How Concerned Should Minnesota Timberwolves Be With Kevin Love's Latest Surgery?

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How Concerned Should Minnesota Timberwolves Be With Kevin Love's Latest Surgery?
Jared Wickerham/Getty Images
Wolves fans should not be worried about Love's most recent injury as long as his coach is smart about the forward's minutes next season.

With the news that Kevin Love has undergone arthroscopic surgery on his left knee, the Minnesota Timberwolves power forward has completed an injury trifecta: He has suffered a concussion, broken his hand twice and had knee surgery in the past two years.

Resist the temptation to label him a “red flag” player, however, as the time away from the court now will serve Love well in the future.

The fifth-year player out of UCLA broke two bones in his right hand doing knuckle push-ups in October, before the season began. He returned to play against the Denver Nuggets on Nov. 21, only to reinjure his hand against that very same team 18 games later on Jan. 3, leading me to believe that he came back too early.

Love is a competitor and, like many players in the NBA, he wants to be on the court as often as he can. He expressed interest in playing with the team at the end of the season before choosing to go under the knife, a move that would have shown Timberwolves management and fans alike what Minnesota is capable of doing with Ricky Rubio, Andrei Kirilenko, Nikola Pekovic and Love all on the court.

It would have ultimately been a mistake, however, for him to return this year. Love would not only have been playing with a shooting hand that has been operated on twice this year but also with a knee that needed to be operated on.

No amount of time away from the game will change the fact that his head and hand injuries are more likely to reoccur now that he has had a concussion and two hand operations, but with an entire offseason to convalesce, he is doing everything in his power to assure that he will be healthy enough to play a complete season for the first time since the 2010-11 season.

The Wolves should not overwork Love or, really, anyone next year. After seeing just about everyone suffer some sort of ailment this season, Minnesota would be wise to conservatively manage minutes in 2013-14.

Doug Pensinger/Getty Images
The Nuggets lost Lawson, a former Timberwolves draft pick, to injury after their 15-game win streak.

This isn’t really a “Timberwolves thing” as much as it is a league-wide phenomenon. Basketball is a taxing sport, and every team has to play 82 games. With increasing frequency, professional basketball teams are resting their players, or at least limiting their minutes, at various times during the season.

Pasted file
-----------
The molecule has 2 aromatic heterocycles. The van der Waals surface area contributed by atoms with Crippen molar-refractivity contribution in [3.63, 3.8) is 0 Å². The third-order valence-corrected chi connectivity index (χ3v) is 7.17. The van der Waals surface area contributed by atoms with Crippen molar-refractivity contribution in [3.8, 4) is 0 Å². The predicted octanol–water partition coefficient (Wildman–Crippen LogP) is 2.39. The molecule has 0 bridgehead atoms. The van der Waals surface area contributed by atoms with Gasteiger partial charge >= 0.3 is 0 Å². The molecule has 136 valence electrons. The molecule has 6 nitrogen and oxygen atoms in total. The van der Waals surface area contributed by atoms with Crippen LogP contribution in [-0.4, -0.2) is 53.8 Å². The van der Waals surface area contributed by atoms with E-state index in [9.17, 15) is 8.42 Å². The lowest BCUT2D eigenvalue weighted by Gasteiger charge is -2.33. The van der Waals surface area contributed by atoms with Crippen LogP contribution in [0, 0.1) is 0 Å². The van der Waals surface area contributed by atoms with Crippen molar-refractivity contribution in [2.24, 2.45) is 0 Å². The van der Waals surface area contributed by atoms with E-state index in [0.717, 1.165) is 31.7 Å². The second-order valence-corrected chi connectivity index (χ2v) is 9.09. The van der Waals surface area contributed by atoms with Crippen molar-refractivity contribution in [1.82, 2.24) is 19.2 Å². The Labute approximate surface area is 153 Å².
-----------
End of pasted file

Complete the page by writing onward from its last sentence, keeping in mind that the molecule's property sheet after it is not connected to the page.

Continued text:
Smart coaches will treat their stars like position players in baseball, giving them time off every now and then so they can make it through the grind of the regular season.

In this past year alone, we’ve seen the snake-bitten Denver Nuggets lose Danilo Gallinari, Ty Lawson and Kenneth Faried after going on a 15-game win streak. The Los Angeles Lakers have lost Kobe Bryant for the season. Derrick Rose has yet to play a game for the Chicago Bulls.

Part of this is the nature of the game: Star players get injured. But part of this is also due to how a coach allots playing time.

Look at the Miami Heat and San Antonio Spurs, two of the best teams in the league, and how Erik Spoelstra and Gregg Popovich, respectively, manage player minutes.

As soon as the Heat came off of their winning streak, they started resting Dwayne Wade, LeBron James and Chris Bosh. The result? Miami clinches the league’s best record without the big three.

Popovich knew he had an aging squad going into the season and rested his guys as needed, even during marquee matchups. Back in November, four of the Spurs stars—Tim Duncan, Tony Parker, Manu Ginobili and Danny Green—did not travel with the team for a nationally televised game against the aforementioned Heat on TNT.

Pop received a $250,000 fine from NBA Commissioner David Stern for sitting his best players but is looking pretty smart now, as his team is in contention with the young Oklahoma City Thunder for the best record in the Western Conference.

Whoever is coaching the Timberwolves next season, be it Rick Adelman or someone else due to Mary Kay Adelman’s illness, he must manage player minutes accordingly. There is no reason why Love or any other player has to play every night. There are paying customers and television viewers and League Pass purchasers, but, in the end, the team is better off winning in May than it is in November.

As long as Love is playing for a coach that manages minutes accordingly, there is no reason to label him a “red flag” player.

 

Tom Schreier covers Minnesota sports for Bleacher Report and writes for TheFanManifesto.com. Visit his Kinja blog to see his previous work.

 

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